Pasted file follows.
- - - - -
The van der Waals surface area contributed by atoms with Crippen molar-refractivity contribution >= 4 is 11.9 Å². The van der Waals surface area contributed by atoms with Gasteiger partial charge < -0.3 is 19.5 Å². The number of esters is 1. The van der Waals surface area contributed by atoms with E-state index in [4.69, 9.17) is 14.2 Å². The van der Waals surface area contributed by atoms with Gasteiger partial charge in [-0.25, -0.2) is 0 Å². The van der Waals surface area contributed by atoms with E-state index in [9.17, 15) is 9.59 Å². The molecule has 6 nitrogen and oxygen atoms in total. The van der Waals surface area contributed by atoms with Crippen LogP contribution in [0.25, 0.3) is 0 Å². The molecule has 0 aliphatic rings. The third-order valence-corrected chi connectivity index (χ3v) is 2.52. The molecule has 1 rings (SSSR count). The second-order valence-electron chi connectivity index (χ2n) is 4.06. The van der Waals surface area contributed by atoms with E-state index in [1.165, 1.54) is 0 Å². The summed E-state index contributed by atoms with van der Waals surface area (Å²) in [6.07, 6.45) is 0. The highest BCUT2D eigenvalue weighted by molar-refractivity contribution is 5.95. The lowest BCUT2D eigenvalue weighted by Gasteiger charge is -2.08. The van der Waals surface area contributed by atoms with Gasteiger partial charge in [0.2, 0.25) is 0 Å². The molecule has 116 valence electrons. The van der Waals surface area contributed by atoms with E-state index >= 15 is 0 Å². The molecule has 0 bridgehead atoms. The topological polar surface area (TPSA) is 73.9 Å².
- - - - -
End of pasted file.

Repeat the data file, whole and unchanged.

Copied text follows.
The van der Waals surface area contributed by atoms with Crippen molar-refractivity contribution >= 4 is 11.9 Å². The van der Waals surface area contributed by atoms with Gasteiger partial charge < -0.3 is 19.5 Å². The number of esters is 1. The van der Waals surface area contributed by atoms with E-state index in [4.69, 9.17) is 14.2 Å². The van der Waals surface area contributed by atoms with Gasteiger partial charge in [-0.25, -0.2) is 0 Å². The van der Waals surface area contributed by atoms with E-state index in [9.17, 15) is 9.59 Å². The molecule has 6 nitrogen and oxygen atoms in total. The van der Waals surface area contributed by atoms with Crippen LogP contribution in [0.25, 0.3) is 0 Å². The molecule has 0 aliphatic rings. The third-order valence-corrected chi connectivity index (χ3v) is 2.52. The molecule has 1 rings (SSSR count). The second-order valence-electron chi connectivity index (χ2n) is 4.06. The van der Waals surface area contributed by atoms with E-state index in [1.165, 1.54) is 0 Å². The summed E-state index contributed by atoms with van der Waals surface area (Å²) in [6.07, 6.45) is 0. The highest BCUT2D eigenvalue weighted by molar-refractivity contribution is 5.95. The lowest BCUT2D eigenvalue weighted by Gasteiger charge is -2.08. The van der Waals surface area contributed by atoms with Gasteiger partial charge in [0.2, 0.25) is 0 Å². The molecule has 116 valence electrons. The van der Waals surface area contributed by atoms with E-state index >= 15 is 0 Å². The molecule has 0 bridgehead atoms. The topological polar surface area (TPSA) is 73.9 Å².